How Insurers Are Using Email to Fight Online Fraud
Email is now being used to fight the 21st century epidemic of application fraud and ghost broking.
The pandemic has brought about an epidemic in fraud, with reports suggesting there has been a 33% rise in fraud, including identity fraud related crimes. Insurers have also suffered. Aviva, one of the UK’s leading general insurers, has seen identity fraud on insurance applications grew by a third in 2020.
Aviva also said 'ghost broking' now represents approximately 20% of policy fraud. That's when a fraudster poses as an insurance broker to fraudulently take out motor insurance policies. Ghost brokers typically target vulnerable customer groups, such as non-English speaking communities and young drivers who face higher premiums, who are left with worthless policies, Aviva said. The practice also increases insurance costs for honest customers.
Over 90% of people have had the same email address for three years or more and over half (51%) for more than 10 years.
Application fraud may have escalated during the pandemic but it’s a problem that’s plagued the industry for years. In 2019, before the pandemic, cases of insurance application fraud rose by more than 200% on the previous year, according to data from the Association of British Insurers.
The industry has found it difficult to spot suspect applications, especially as insurers and brokers have focused on improving their customer experience by automating the quote and application process. They risk putting off customers (the vast majority of whom are genuine) by asking them too many questions to verify their identity. But leaving it until after the policy has been issued puts a lot of pressure on an insurer’s counter-fraud team to spot the fraudsters.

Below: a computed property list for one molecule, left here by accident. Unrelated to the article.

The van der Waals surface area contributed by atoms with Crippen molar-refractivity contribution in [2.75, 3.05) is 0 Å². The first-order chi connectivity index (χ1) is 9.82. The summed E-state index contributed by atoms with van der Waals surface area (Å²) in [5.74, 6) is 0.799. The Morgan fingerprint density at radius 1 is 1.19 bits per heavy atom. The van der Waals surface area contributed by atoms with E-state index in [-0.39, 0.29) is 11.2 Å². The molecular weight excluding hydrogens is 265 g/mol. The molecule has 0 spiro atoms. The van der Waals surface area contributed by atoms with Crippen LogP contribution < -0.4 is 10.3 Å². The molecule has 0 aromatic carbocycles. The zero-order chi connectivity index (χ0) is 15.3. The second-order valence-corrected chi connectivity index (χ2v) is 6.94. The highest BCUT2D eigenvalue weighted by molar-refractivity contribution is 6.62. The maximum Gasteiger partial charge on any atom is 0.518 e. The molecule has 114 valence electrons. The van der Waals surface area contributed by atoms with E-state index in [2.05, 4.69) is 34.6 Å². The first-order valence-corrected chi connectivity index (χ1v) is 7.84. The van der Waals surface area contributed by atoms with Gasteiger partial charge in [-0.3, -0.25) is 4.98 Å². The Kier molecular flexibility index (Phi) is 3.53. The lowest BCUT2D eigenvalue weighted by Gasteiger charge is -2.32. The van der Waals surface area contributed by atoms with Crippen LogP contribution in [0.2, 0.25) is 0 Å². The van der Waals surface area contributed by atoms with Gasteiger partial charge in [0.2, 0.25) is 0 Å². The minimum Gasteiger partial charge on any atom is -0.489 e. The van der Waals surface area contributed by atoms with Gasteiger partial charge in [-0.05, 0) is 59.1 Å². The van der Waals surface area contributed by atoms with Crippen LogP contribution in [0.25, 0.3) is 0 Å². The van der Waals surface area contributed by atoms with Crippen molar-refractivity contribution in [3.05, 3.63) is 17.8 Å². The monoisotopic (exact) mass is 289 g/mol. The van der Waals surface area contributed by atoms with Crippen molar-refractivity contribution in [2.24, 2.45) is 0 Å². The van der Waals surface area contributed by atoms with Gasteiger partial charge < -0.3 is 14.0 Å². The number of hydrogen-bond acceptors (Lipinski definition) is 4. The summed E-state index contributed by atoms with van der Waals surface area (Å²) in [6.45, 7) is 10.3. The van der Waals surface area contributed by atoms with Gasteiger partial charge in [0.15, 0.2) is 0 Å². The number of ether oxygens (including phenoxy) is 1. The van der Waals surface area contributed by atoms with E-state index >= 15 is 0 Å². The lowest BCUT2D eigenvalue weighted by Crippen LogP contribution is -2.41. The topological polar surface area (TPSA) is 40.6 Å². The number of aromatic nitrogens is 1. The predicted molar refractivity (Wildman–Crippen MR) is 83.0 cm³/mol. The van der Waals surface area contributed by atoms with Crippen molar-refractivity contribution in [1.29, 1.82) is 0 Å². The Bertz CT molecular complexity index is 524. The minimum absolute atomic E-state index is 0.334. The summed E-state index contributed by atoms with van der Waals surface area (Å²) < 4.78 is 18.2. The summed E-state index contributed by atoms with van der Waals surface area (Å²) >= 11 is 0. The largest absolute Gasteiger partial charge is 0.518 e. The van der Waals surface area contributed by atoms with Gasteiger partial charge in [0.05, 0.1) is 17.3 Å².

So, insurers have responded to this challenge by using technology that has already helped the banking industry tackle fraud.
Emails Are Digital Footprints
Instant email address validation while customers are applying for quotes can help spot potential cases of application fraud early in the process. An email address is one of the most common components of an online transaction. Over 90% of people have had the same email address for three years or more and over half (51%) for more than 10 years, and as each individual email address creates a digital footprint it can be one of the most powerful tools for detecting application fraud, according to James Burton is senior director of insurance product management for U.K. and Ireland, for LexisNexis Risk Solutions.
Solutions that use data from billions of online transactions, including tens of thousands of frauds shared across industry every day, are now available to provide insurers with a risk score based on email address to help automatically validate quotes as they come through.
It can indicate a genuine identity, whether the identity has previously been linked to fraud or whether it could be a fraudulent ID. It can also provide additional metadata points, such as whether the email address and domain even exist, when the email address was first seen, or whether the email address bears a close resemblance to the proposer’s name for the policy.
The score can also be used to inform pricing and underwriting decisions alongside a range of other data, including publicly available data, policy history, property, environmental and prior claims information.
By using platforms offering a single point of access to a wide range of data, insurance providers can access information quickly, at the point of quote, so that the necessary checks become part and parcel of a swift risk assessment process. It’s an irony that email addresses — the oldest and most basic use of the worldwide web — is now being used to combat the 21st century scourge of online fraud.